Today’s review covers the new $949 iBasso DX240 DAP including the AMP1 MKIII card and the optional AMP8 MKII amplification card. The AMP8 MKII is sold separately for $219.
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iBasso DX240 Review
The iBasso DX240 is much more than some sort of peace offering to the loyal amp card owners who didn't wish to upgrade to the new DX3XX card variants. It combines the speed of the DX300 with a more compact form factor and adds some new cards that really do the new flagship ES9038PRO chipset some serious justice.
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Well, this review got massively delayed due to lockdowns, production runs, and holidays everywhere. But, here we are finally with our opinion on the new iBasso DX240 DAP and as a bonus, we will throw in the AMP8 MKII card which would typically get its own individual feature.
Given the focus on the DX300 series, the launch of an amp card compatible DX200 series DAP at the end of 2021 came as something of a surprise. We also now have the DX320 just around the corner also which tightens the niche value of the DX240 just a little bit more.
However, the DX240 does have a number of boxes the newer series does not tick. First, it is cheaper than both the DX300 and I presume the DX320 and arguably continues the excellent price to performance ratio of the older DX220 at $949.
The second is that it offers a distinct upgrade path for DX220 owners who have amassed a number of expensive amplifier cards and who have no wish to let go of them. Yup, the DX240 is compatible with all those old amp cards via a small optional extra DIY kit.
In many ways, the DX300 was the outlier of iBasso’s higher-end units with its bold quad CS43198 DAC implementation or a doubling down of the budget DX160 chipset choice.
The DX240 returns to the Sabre fold though this time it’s a single channel flagship ES9038PRO rather than a dual ES9028PRO from the older DX220. This is a 4-core desktop-grade chip equivalent to 4 single-core ES9028PROs. On paper, the performance should be improved in terms of SNR and THD+N output despite being a single channel only setup.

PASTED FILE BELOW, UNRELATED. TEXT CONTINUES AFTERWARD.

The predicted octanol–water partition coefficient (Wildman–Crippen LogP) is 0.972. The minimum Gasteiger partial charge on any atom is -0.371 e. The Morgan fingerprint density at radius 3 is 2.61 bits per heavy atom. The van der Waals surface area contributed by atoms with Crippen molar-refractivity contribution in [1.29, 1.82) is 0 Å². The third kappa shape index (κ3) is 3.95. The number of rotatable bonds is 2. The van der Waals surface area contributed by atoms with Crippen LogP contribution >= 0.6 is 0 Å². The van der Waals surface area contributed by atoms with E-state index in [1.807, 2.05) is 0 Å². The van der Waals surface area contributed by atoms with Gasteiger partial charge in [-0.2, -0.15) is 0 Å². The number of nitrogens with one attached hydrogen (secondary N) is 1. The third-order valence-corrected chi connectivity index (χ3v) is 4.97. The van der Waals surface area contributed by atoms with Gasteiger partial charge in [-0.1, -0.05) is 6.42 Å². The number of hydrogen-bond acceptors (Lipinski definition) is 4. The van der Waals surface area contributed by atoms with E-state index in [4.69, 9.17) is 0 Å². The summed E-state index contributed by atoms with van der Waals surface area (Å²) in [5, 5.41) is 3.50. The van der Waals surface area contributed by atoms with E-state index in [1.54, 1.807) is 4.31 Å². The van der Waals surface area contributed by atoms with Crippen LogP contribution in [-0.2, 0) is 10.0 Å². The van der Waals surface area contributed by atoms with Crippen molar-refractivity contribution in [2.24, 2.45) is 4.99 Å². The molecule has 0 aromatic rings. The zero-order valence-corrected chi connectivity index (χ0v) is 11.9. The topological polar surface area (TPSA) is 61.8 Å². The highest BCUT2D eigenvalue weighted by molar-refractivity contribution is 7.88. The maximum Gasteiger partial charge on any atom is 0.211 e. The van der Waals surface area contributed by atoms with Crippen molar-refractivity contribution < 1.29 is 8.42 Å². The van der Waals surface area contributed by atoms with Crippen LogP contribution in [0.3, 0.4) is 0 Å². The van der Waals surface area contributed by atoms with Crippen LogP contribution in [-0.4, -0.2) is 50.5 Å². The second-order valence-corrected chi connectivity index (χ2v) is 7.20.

The decoding capability of the DX240 seems to be an improvement compared to the DX300. You now have DSD512 and PCM 32BIT/768kHz limits which is a step up on the DX300’s 32BIT/385kHz and DSD256’s capability. The MQA unfolding capability on the DX240 is also increased from the DX300’s 8X to a maximum of 16X much like the DX300 MAX.
The codecs covered are wide-ranging and fairly complete. You will get everything from lossy to high-res native decoding. The full official list includes MQA, APE, FLAC, WAV, WMA, ACC, ALAC, ISO, M3U, and M3U8 but it will also handle DXD, DSF, and DFF files.
Like the DX300, the DX240 deploys a BIT for BIT system-wide playback architecture up to the max 32BIT/768kHz. That renders the Android core bitrate limitations moot. That means bit-perfect playback, not just in Mango OS or the Mango app but for any app that does not alter the source bitrate itself.
The older Arm Cortex CPU was always the stumbling block of the DX220 so it’s pleasing to see iBasso use the DX300’s much faster and smoother running Snapdragon 660c for the DX240. I do have to temper that by the reduction in the available RAM which has dropped from 6GB down to 4GB.